Who is Telemann?

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  • Written By: Mary Elizabeth
  • Edited By: Bronwyn Harris
  • Last Modified Date: 14 October 2019
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Born in Magdeburg, Germany in 1681, Georg Phillipp Telemann was a self-taught Baroque composer. More famous than Johann Sebastian Bach when they were both alive, Telemann was also a contemporary of Antonio Vivaldi and a friend of George Frideric Handel. Telemann is sometimes called the most prolific composer of all times, being credited with over 800 extant works. He may have written more than 3000 compositions; but many of these have been lost.

Telemann’s father died in 1685, and he was raised by his mother. By age 12, he had composed his first opera, and in response, his mother confiscated his musical instruments and sent him to a new school to try to dissuade him from a career in music. The plan backfired because Telemann’s talent was appreciated by the school superintendent, and he was allowed to continue to pursue his musical studies, albeit on his own.

Telemann proceeded on to the Gymnasium and continued his self-tuition in music, learning to play instruments in the woodwind, brass, and string family, including recorder, violin, flute, and trombone. Enrolling at Leipzig University with the intent of studying law, his services as a composer were soon commissioned for that city’s churches, and his music career began to take off.


Telemann founded a Collegium Musicum to perform his music, and the following year, be became director of the city’s opera house and a church cantor, with his success in opera causing some bitterness in Johann Kuhnau, director of music for Leipzig. Telemann moved on in 1705, taking the position of Kapellmeister in Sorau where he stayed two years and composed primarily suites and overtures. After several other moves, he was appointed as lead singer in the court of Eisenach, where he met Johann Sebastian Bach.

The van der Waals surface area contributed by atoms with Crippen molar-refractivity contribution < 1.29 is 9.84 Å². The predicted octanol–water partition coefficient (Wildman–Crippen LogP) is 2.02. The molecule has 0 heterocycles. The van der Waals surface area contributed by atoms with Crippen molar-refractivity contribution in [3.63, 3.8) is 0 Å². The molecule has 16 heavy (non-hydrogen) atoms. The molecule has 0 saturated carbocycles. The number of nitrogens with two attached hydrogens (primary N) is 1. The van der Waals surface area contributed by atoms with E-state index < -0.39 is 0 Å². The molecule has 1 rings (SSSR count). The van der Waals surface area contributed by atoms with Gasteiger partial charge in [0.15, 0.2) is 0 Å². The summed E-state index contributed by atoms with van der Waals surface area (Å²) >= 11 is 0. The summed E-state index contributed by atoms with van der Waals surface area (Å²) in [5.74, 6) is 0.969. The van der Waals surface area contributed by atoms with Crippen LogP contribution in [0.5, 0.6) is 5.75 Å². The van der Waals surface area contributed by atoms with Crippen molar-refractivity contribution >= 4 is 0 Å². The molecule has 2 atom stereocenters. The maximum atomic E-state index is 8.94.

In 1721, Telemann was appointed to the position that he would hold for the rest of his career: he became musical director of the five main churches in the city of Hamburg. He wrote two cantatas a week and other sacred music, taught music theory and singing, directing the local collegium musicum, and—for a time—also directing the local opera house. Telemann applied for Kuhnau’s position in Leipzig when it became vacant, and was offered the position, but refused it, instead turning the offer to his advantage by using it to gain a pay raise in Hamburg.

Around 1740, Telemann’s interests turned toward theory, with a corresponding decline in his composition, but he still wrote oratorios during this period. The interest in Telemann’s work declined after his death, but a critical edition of his work in the 1950s spurred a reawakening of interest, and his works are now commonly played and recorded. Suite in A Minor for Recorder, Strings, and Basso Continuo and Viola Concerto in G Major are among his best-known works.


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